The lens focuses well and quickly. Even the sound of the shutter release button makes me happy.

If you are looking for a beautiful 35mm film camera that will bring you joy literally every time you pick it up, consider the Olympus OM-1. You won’t regret it, and it will become a staple in your camera bag.

Olympus OM-1 35mm Film Camera Review on Shoot It With Film

Thank you so much, Jen! Jennifer is a regular contributor here at Shoot It With Film, and be sure to check out her other articles, like Fuji GS645S Medium Format Film Camera Review and Intro to Scanning Your Own Negatives. You can also check out more of Jennifer’s work on her website and Instagram.

Leave your questions about the Olympus OM-1 35mm film camera below in the comments, and you can pick one up for yourself at KEH Camera or on eBay!

You can also check out the rest of our film camera reviews here!

Shoot It With Film Magazine Issue 01 Promo Image

Jennifer Stamps

Jennifer Stamps is a regular contributor for Shoot It With Film. Find her other articles here, such as 5 Film Cameras Under $50 and Develop B&W Film with Coffee! A Caffenol Developing Tutorial.

Blog Comments

Jennifer, what a fabulous review, I’ve been a fan of the Olympus OM-1, and OM-2n for about 15 years from now. They have been with me hiking, trips around the city and while traveling because who wants to haul a full Nikon or Canon manual focus kit. Really the only achilles heal of the OM-1 is the 625 battery but there are work aronds. I can’t recommend getting them overhauled enough and you will have a camera good for another 10-15 years at least.

Thanks, Bill! I’m so glad you enjoyed this review. It’s such an amazing camera!

I used two OM1N cameras professionally right up from late 70’s up till 2004. With a few lenses I a 50mm f1.4, 59mm macro, 21mm wide 28mm wide, 35-105 zoom, 200mm, 400mm tomkins.fir football and hurling I covered everything from press to weddings to sports. As well as my own insect obsession.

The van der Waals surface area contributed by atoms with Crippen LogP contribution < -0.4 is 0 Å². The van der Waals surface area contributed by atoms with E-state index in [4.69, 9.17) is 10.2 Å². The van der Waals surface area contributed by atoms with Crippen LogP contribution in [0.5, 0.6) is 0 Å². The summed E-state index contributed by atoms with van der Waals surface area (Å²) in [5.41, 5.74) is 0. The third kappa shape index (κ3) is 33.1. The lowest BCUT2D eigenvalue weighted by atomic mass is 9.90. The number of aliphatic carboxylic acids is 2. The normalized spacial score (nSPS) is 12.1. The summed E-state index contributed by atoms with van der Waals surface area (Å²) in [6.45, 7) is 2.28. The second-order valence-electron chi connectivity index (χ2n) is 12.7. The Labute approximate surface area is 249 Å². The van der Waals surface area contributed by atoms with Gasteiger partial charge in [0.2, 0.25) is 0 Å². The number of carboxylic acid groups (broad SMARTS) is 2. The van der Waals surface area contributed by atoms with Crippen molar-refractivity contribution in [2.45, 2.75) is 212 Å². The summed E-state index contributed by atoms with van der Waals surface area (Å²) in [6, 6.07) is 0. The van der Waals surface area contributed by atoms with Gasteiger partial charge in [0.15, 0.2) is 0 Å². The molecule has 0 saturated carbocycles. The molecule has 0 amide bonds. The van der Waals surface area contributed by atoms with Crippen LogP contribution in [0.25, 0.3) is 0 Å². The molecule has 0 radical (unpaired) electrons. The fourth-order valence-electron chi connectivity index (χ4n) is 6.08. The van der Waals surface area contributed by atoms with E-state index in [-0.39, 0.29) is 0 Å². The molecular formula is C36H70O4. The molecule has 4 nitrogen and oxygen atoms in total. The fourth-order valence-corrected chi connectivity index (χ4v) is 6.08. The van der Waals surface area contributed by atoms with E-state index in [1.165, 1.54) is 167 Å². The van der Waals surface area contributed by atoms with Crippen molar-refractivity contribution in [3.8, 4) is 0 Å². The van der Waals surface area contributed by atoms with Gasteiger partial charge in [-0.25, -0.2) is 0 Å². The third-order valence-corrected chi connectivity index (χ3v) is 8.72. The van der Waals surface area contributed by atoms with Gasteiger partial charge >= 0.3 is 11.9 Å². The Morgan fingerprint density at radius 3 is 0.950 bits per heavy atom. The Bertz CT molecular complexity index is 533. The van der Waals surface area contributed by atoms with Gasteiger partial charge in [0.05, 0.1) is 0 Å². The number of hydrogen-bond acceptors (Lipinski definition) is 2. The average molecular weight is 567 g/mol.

Brilliant cameras and never let me down.
Built like a swiss watch.and oh so stylish to look at.

50mm macro my fingers are too big for my phone screen!!

Hey Stephen – I agree. Amazing cameras and so stylish to look at!

Hi i wonder i’m using 1.5v battery in my OM1, should the needle go slightly under or just go in the middle to get correct exposure? Thanks

Hi Windy – that’s a good question. I’m using a 1.35v battery, so I don’t have a definitive answer for you. I will say however, it’s always better to over expose your images than under expose them.

A quick way to find out would be to download a light meter app for your phone. They aren’t 100% accurate, but it would likely get you a good idea if your camera is a little more sensitive to light with the 1.5v battery. I hope that helps!

Hi, it’s great to see love for the OM-1 carrying on. I’ve had mine since 1985, and never had a camera that I liked as much. Personally I almost always leave a 28mm on mine, I love shooting landscapes & don’t want to leave anything out. Three minor things I’d add to your review: the shutter speed control is around the lens mount, but not part of the lens. (Also handy that Olympus’s own Zuiko lenses usually have the aperture ring near the front of the lens so you don’t get it mixed up with the shutter speed.) Also, every OM mount lens has a depth-of-field preview button near the bottom. Once you try it, it’s hard to stop checking the depth of field all the time! Third, it’s one of very few SLRs with a mirror lockup. This cuts down on vibration when you shoot at very long shutter openings. It’s a simple camera to learn and use, but it has so many options if you want to get more advanced. It might be the perfect 35mm camera!

Hey, what is the black and white film you are using in these pictures? And any recommendations on where to buy cheaply 🙂

Hi Eliza! These are Ilford HP5+. You can usually find them on photography sites (like B&H Photo) for around $5-6 a roll. And if you buy in bulk, there is usually a little discount.

Hi Jen,

Thanks … I am shooting with an OM-1n and have some Ilford Delta 3200 film. The OM1-n ISO dial goes to 1600 only. So what would you advise ?

Set at 1600 and assume that is close enough? If “yes”, then would I ask the lab to develop at 1600 or 3200 ?

Any help much appreciated.


Nice review … the shutter speed dial is on the camera not on the lens. Well, that’s where it is on my OM-1.

I love my OM-1 too. There is certain pleasure dealing with this fine mechanical piece–not just picture taking tool.

Love your enthusiasm for the OM-1, I’ve had one of mine since new (1980) and it’s still fine. You can get a battery adaptor that corrects the voltage of a modern SR-44 battery to 1.35V, metering is correct and the battery lasts for ever, as in several years!
Personnally I love my Zuiko 21mm, the slower one, starting to get pricy now but just gorgeous.
If you want another treat, try the OM-2. Handles just the same and has aperture priority – with the best off-the-film metering system you’ll find anywhere.

Leave a Comment